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447 search results for: world religions

437

What to do with Davie’s ‘Vicarious Religion’?

Like with many of Grace Davie’s conceptualizations, the notion of “vicarious religion” is destined to garner much attention and debate. I must admit that when I first read about it, I rolled my eyes without really knowing why. Perhaps I predicted that the same puddle of ink would be spilt in debating the finer points of what was meant and what was actually meant by the new concept.

438

Weekly Opportunities Digest (6 Mar 2012): Calls for Papers/Participants, Jobs, Studentships & Journals

This two-day symposium will explore material cultures of religious belief and faith in modern Britain. As Birgit Meyer, David Morgan, Crispin Paine and S. Brent Plate have recently pointed out, studying material objects provides us with an alternative evidence base in the study of modern religious belief (Birgit Meyer et al; 2011). Yet few attempts have yet been made to do so. While many scholars now concede that Britain’s religious

439

Weekly Opportunities Digest (28 Feb 2012): Calls for Papers/Participants, Jobs, Studentships & Journals

The initiation and formulation of a new concept for an ISA publication, in the form of the ‘ISA E-Bulletin’, indeed signalled an exciting moment. The ‘ISA E-Bulletin’ has been in continuous publication since July 2005 and with this 18th issue, it moves to a new incarnation and future under a different nomenclature: the new name that takes this document forward is ‘ISA eSymposium for Sociology.’

440

An Evaluation of Harvey’s Approach to Animism and the Tylorian Legacy

The interview with Graham Harvey on Animism was of particular interest to me because my Masters thesis concerns the theoretical relevance of the work of E.B Tylor, credited with introducing the concept of Animism to scholarship. Harvey related Animism back to the work of Tylor but when offered a definition of Animism by the interviewer (David Robertson), as “the attribution of a soul of some kind to non-human beings”…

441

Animism

Animism is often taken as referring to worldviews in which spirits are to be found not only in humans, but potentially in animals, in plants, in mountains and even natural forces like the wind. It was of central importance in early anthropological conceptions of religion, most notably in the work of E. B. Tylor.

442

The Relationship between Theology and Religious Studies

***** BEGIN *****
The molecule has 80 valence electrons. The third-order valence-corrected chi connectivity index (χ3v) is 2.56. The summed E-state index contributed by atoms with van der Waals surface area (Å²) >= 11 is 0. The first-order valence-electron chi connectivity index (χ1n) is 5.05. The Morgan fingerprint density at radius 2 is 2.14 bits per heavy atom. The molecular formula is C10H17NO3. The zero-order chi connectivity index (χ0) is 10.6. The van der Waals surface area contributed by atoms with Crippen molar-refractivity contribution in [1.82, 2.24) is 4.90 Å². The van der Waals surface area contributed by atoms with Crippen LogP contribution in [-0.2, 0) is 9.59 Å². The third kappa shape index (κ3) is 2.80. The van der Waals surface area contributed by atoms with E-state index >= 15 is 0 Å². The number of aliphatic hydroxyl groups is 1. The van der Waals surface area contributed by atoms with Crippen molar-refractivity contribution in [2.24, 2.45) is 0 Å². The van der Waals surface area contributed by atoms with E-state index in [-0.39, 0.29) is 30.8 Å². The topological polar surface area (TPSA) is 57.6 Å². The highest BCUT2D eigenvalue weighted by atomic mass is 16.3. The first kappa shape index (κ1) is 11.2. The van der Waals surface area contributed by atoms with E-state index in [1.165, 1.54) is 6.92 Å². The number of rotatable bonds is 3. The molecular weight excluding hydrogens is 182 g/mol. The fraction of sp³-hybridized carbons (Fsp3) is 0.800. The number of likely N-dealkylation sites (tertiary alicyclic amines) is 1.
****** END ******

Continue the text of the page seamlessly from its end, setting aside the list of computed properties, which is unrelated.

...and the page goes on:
It is generally accepted – at least as far as most academics are concerned – that there is a distinct difference between religious studies and theology. As you shall see from this interview, however, things are much more complicated, and Professor Wiebe is particularly qualified to present his own take on the relationship between these two distinct disciplines.

443

Finding religiosity within a parody

A parody of religion will include elements that are accepted as religious within the society. This makes sure the parody is recognized as being targeted towards religion. Hence, a parody of religion will tell us what is accepted as a legitimate part of religion in the society where a parody or a joke on religion would be at home. Intuitively this includes nonreligious, …

444

Cognitive Approaches to the Study of Religion

The cognitive study of religion has quickly established itself as the paradigmatic methodology in the field today. It’s grounded in the concept that religiosity is natural because it is well adapted to the cognitive propensities developed during the evolution of our species. In this episode, Professor Armin Geertz tells Chris why it deserves its prominent profile, and how it is developing.

445

Journals

We do not claim that this is a definitive list and are more than happy to add new content. If you have suggestions please contact us.     Australian Religion Studies Review Australian Religion Studies Review is the leading peer-reviewed journal of the Pacific region dealing with all aspects of the academic study of religion. […]

446

The Phenomenology of Religion

Phenomenology is an important methodology in the study of religions, but can be inaccessible to the student. In this interview, James Cox outlines the phenomenology of religion to David in a clear, concise way, avoiding jargon and placing the methodology in the broader context of the history of European philosophy and comparative religion.